Our mission is to become a worldwide reference for education in the field for all professionals involved in the process to dissemintate knowledge & skills of Acute Cardiovascular Care
Our mission is to promote excellence in clinical diagnosis, research, technical development, and education in cardiovascular imaging in Europe.
Our mission: To promote excellence in research, practice, education and policy in cardiovascular health, primary and secondary prevention.
Our goal is to reduce the burden in cardiovascular disease in Europe through percutaneous cardiovascular interventions.
Our Mission is "to improve the quality of life of the population by reducing the impact of cardiac rhythm disturbances and reduce sudden cardiac death"
To improve quality of life and logevity, through better prevention, diagnosis and treatment of heart failure, including the establishment of networks for its management, education and research.
Working Groups goals is to stimulate and disseminate scientific knowledge in different fields of cardiology.
ESC Councils goal is to share knowledge among medical professionals practising in specific cardiology domains.
OUR MISSION: TO REDUCE THE BURDEN OF CARDIOVASCULAR DISEASE
Dr. Francisco Alpendurada
Lecture session VI was a joint collaboration with ESCR (European Society of Cardiac Radiology) and discussed the challenges and opportunities of CMR in Europe.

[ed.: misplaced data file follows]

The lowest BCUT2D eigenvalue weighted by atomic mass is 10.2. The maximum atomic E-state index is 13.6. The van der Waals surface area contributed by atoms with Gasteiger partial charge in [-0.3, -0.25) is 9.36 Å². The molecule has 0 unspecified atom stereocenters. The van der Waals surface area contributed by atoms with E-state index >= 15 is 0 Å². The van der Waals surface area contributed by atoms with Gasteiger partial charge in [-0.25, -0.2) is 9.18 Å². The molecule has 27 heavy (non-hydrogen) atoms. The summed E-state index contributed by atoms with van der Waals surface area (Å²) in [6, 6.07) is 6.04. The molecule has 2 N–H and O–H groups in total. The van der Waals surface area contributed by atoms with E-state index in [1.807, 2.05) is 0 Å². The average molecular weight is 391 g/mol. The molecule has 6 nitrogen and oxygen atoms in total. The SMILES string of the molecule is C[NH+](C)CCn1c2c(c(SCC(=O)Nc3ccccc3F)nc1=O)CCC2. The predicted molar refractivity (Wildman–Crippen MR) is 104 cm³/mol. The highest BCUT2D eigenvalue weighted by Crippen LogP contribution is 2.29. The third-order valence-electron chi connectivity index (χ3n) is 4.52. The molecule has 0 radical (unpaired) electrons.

The first talk was an update on the EuroCMR registry given by Dr Oliver Bruder. The database comprises over 57.000 entries from 57 centres and 15 countries in Europe. Several publications have originated from the registry covering indications, diagnosis, management, cost-effectiveness and safety in CMR, as well as a study on HCM and prognosis. Further information regarding the EuroCMR registry can be found here.
The second talk was an update on the ESCR registry given by Professor Matthias Gutberlet. Although having started later than the EuroCMR registry, it now comprises over 120.000 entries from 28 countries. As opposed to the EuroCMR registry, the ESCR registry includes entries from both CMR and CT, which are required for certification purposes. The main indications for CMR are similar to the EuroCMR registry and include coronary artery disease and cardiomyopathy. Further information regarding the ESCR registry can be found here
The third presentation was perhaps the most controversial as Professor Holger Thiele had to comment on “CMR between cardiology and radiology: how to strike the balance”, giving his opinion as a cardiologist in the German setting. German board certification in radiology automatically grants competency in CMR irrespective of the expertise, whilst cardiologists follow the ESC Certification process which includes the CMR exam. From the discussion it arose that there is a lot of opportunities to join forces in creating common training and education pathways across the two specialties. In conclusion, as cardiology and radiology have different strengths, collaboration between these specialities is key for excellence in CMR.
The fourth talk reported the top 10 indications in CMR by Dr Ingo Eitel. The indications were accompanied with examples and are listed as follows:
The last talk was presented by Professor Luigi Natale on Fusion imaging: PET-MR and SPECT-CT. Hybrid imaging relies on accurate spatial alignment between two separate datasets for integration into a fused image that provides information beyond that achievable by a single technique. Small studies suggest that PET-MR has potential for viability assessment, atherosclerotic plaque characterization and in cardiac sarcoidosis, but the incremental benefit of combined imaging still needs to be ascertained.
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